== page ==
The Aboriginal Peoples Television Network has had a scant four months to prepare for the makings of a landmark day for the 22-year-old Winnipeg-based channel.

The Aboriginal Peoples Television Network has had a scant four months to prepare for the makings of a landmark day for the 22-year-old Winnipeg-based channel.

Bill C-5 received royal assent on June 5, making way for National Day for Truth and Reconciliation to be a federal statutory holiday on Sept. 30.

CBC Manitoba special

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Among the Crown broadcaster’s shows that will mark the National Day for Truth and Reconciliation is a new special from CBC Manitoba that airs Thursday at 9 p.m. on CBC.

We Know the Truth: Stories to Inspire Reconciliation will introduce people who are creating change in the way residential-school history is presented across Canada as well as interviewing others who strive to keep Indigenous languages and cultures alive.

It also fired the starter’s pistol on a sprint for APTN staff to provide a day’s worth of programming on Thursday that is worthy of the historic occasion.

Creative teams were sent across Canada to visit and document reactions to the day, schedulers had to make room for a whole day’s worth of programming and reschedule regular shows and APTN renegotiated deals with distributors to move up broadcast dates of feature films and documentaries on residential schools that would fit with the day’s programming.

"In the television world, where program content, from development to appearing on the air can take years, this is not a lot of time for us, but we feel it’s the right thing to do and APTN wants to provide the right content on the day," says Mike Omelus, the channel’s executive director for content and strategy.

"I know the whole team has poured their heart into doing what we can to honour this day. This is as big as it gets for the country’s first national Indigenous broadcaster and we feel it’s a responsibility to have programming that educates, that informs and provides the kind of context that reconciliation requires."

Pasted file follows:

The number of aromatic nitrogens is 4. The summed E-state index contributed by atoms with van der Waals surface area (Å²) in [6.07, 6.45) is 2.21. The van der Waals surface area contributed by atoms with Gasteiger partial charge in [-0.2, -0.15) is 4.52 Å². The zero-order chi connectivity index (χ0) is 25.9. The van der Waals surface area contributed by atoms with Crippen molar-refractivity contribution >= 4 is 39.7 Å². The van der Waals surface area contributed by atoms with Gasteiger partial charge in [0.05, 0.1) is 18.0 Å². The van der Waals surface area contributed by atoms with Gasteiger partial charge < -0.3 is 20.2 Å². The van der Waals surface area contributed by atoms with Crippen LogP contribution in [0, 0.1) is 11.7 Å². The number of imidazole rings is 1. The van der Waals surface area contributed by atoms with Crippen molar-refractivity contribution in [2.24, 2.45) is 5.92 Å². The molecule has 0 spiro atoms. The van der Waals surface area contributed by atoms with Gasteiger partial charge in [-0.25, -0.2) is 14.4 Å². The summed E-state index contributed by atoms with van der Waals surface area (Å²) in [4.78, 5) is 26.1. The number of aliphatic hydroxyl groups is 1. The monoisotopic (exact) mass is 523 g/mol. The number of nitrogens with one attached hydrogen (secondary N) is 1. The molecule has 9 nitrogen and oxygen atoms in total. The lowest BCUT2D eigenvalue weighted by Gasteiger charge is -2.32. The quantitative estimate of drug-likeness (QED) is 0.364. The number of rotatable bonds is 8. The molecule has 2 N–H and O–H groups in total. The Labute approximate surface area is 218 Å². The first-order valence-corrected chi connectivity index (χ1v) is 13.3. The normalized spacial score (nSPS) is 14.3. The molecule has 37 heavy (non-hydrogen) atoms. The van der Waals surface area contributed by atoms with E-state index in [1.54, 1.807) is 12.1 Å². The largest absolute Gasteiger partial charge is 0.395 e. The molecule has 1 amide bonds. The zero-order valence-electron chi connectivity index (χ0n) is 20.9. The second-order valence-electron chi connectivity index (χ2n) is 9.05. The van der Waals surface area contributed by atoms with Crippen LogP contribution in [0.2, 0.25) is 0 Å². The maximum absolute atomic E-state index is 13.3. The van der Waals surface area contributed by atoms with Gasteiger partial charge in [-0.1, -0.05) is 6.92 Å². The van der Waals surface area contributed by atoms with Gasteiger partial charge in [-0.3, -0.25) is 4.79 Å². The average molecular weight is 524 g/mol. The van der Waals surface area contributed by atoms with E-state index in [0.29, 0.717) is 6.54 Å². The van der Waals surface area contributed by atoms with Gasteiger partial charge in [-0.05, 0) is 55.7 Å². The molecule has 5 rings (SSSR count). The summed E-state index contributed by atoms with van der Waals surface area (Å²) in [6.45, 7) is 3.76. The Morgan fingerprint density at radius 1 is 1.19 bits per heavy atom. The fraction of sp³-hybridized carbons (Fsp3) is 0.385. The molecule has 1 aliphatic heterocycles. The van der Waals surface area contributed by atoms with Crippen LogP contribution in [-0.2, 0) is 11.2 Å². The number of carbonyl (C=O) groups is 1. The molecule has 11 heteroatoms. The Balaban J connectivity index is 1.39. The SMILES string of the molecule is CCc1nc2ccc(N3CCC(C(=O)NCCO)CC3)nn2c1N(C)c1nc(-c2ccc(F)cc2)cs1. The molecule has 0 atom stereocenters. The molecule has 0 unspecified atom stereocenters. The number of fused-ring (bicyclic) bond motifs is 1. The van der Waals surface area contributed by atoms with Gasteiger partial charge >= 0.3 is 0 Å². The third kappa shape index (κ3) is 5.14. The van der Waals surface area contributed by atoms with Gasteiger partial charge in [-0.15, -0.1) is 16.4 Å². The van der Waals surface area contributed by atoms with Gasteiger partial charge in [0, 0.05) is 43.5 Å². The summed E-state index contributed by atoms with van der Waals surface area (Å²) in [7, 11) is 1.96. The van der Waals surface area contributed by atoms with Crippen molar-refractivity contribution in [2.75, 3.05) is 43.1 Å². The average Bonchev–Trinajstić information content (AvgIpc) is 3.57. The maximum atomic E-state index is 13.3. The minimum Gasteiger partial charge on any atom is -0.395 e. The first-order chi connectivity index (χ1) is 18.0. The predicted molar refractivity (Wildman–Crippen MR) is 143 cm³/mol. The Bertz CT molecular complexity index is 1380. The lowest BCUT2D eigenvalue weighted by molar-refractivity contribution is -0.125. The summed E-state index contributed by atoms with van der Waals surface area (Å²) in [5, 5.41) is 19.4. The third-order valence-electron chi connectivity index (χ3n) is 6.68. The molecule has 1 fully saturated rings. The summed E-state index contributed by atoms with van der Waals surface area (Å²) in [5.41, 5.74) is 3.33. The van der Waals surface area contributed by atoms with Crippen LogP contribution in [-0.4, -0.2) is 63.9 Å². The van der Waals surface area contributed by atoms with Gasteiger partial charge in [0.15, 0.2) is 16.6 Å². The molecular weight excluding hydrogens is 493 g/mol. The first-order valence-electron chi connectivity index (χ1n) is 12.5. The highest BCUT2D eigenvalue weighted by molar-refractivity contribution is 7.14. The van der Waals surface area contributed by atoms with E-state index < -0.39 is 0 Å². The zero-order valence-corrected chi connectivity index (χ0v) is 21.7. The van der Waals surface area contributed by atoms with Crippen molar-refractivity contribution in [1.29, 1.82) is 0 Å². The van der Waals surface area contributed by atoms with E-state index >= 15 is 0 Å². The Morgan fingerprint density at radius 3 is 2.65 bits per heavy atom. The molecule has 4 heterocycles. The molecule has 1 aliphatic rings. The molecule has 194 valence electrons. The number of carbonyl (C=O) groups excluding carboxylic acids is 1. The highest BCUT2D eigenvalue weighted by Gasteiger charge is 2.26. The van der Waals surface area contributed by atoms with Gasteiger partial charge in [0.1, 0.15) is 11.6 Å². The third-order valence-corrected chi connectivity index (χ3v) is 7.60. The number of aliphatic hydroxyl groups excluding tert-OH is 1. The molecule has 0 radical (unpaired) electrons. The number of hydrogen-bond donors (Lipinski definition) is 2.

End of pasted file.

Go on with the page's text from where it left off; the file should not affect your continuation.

APTN’s day begins at 6 a.m. with APTN Sunrise Ceremony, which has had the channel’s videographers travelling to Indigenous communities across Canada to record prayers and remembrances and of the historic day.

Reconciliation and Me (11 a.m.) is a new APTN special that has Anishinaabe broadcaster and activist Sarain Fox visiting five youngsters from non-Indigenous families who pass on what they’ve learned about what reconciliation means.

Reconciliation and Me is a new APTN special that has Anishinaabe broadcaster and activist Sarain Fox visiting five youngsters from non-Indigenous families who pass on what they’ve learned about what reconciliation means.

CHRISTOPHER KATSAROV / CANADIAN PRESS FILES

Reconciliation and Me is a new APTN special that has Anishinaabe broadcaster and activist Sarain Fox visiting five youngsters from non-Indigenous families who pass on what they’ve learned about what reconciliation means.

Investigates: A Tragic Legacy (6:30 p.m.) has APTN reporter Kathleen Martens investigating the Indian Residential Schools Settlement Agreement, the class-action lawsuit that sparked the formation of the Truth and Reconciliation Commission of Canada and, eventually, the National Day for Truth and Reconciliation.

The centrepiece of the day’s programming will be a live commercial-free special produced by the National Centre for Truth and Reconciliation, APTN, CBC and Radio-Canada (8 p.m.) that will offer interviews about residential schools and the history between Indigenous and non-Indigenous Canadians, as well as music tributes to the day from artists from across Canada.

Among the documentaries on tap are the 2016 film We Can’t Make the Same Mistake Twice (7 a.m.), which is about the unequal funding of services for Indigenous children; nîpawistamâsowin: We Will Stand Up (2 p.m.), the 2017 film that revisits the killing of Colten Boushie and his family’s search for justice and a rebroadcast of We Were Children, a 2012 NFB doc (noon).

"We helped bring it to life back then but we wanted to have it on the schedule again because it’s profound and it tells about the impact of the residential-school system through the eyes of two children who were really forced to face incredible hardships beyond their years," Omelus says.

Among the feature films is 2017’s Indian Horse (9 p.m.), which follows the life of Saul Indian Horse, who survives residential schools and racism of the 1970s by turning to his love of hockey. It’s based on the novel by Ojibwa author Richard Wagamese, and the film’s promotion was bolstered when Oscar-winning director and actor Clint Eastwood joined the project as executive producer.

APTN will provide reminders of the Truth and Reconciliation Commission of Canada’s 94 calls to action throughout the day, and orange will be a key colour in its branding to recognize Orange Shirt Day, the day’s original name that signified the awareness of Canada’s residential-school history, Omelus says.

"When you look at the channel on the day, you will know something different is happening."

alan.small@freepress.mb.ca

Twitter:@AlanDSmall

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Alan Small

Alan Small
Reporter

Alan Small has been a journalist at the Free Press for more than 22 years in a variety of roles, the latest being a reporter in the Arts and Life section.